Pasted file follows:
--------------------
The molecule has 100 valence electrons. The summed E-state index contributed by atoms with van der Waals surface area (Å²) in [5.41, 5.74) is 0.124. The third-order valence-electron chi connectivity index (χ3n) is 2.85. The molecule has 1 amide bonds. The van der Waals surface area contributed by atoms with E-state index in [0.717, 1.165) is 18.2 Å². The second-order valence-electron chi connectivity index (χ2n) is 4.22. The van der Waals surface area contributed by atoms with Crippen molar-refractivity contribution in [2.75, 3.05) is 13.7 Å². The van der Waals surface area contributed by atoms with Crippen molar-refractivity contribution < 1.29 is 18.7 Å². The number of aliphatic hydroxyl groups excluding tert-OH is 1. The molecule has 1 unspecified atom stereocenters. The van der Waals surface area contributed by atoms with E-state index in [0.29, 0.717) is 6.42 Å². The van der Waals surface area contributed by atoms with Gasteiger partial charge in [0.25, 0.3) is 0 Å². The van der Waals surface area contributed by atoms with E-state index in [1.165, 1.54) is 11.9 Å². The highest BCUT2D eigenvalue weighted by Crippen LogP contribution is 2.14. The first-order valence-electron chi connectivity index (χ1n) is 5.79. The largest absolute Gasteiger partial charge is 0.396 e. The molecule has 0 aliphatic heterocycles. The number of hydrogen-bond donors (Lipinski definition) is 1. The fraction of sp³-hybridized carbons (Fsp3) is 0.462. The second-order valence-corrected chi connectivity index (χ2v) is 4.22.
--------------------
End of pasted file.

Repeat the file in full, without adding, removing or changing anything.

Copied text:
The molecule has 100 valence electrons. The summed E-state index contributed by atoms with van der Waals surface area (Å²) in [5.41, 5.74) is 0.124. The third-order valence-electron chi connectivity index (χ3n) is 2.85. The molecule has 1 amide bonds. The van der Waals surface area contributed by atoms with E-state index in [0.717, 1.165) is 18.2 Å². The second-order valence-electron chi connectivity index (χ2n) is 4.22. The van der Waals surface area contributed by atoms with Crippen molar-refractivity contribution in [2.75, 3.05) is 13.7 Å². The van der Waals surface area contributed by atoms with Crippen molar-refractivity contribution < 1.29 is 18.7 Å². The number of aliphatic hydroxyl groups excluding tert-OH is 1. The molecule has 1 unspecified atom stereocenters. The van der Waals surface area contributed by atoms with E-state index in [0.29, 0.717) is 6.42 Å². The van der Waals surface area contributed by atoms with Gasteiger partial charge in [0.25, 0.3) is 0 Å². The van der Waals surface area contributed by atoms with E-state index in [1.165, 1.54) is 11.9 Å². The highest BCUT2D eigenvalue weighted by Crippen LogP contribution is 2.14. The first-order valence-electron chi connectivity index (χ1n) is 5.79. The largest absolute Gasteiger partial charge is 0.396 e. The molecule has 0 aliphatic heterocycles. The number of hydrogen-bond donors (Lipinski definition) is 1. The fraction of sp³-hybridized carbons (Fsp3) is 0.462. The second-order valence-corrected chi connectivity index (χ2v) is 4.22.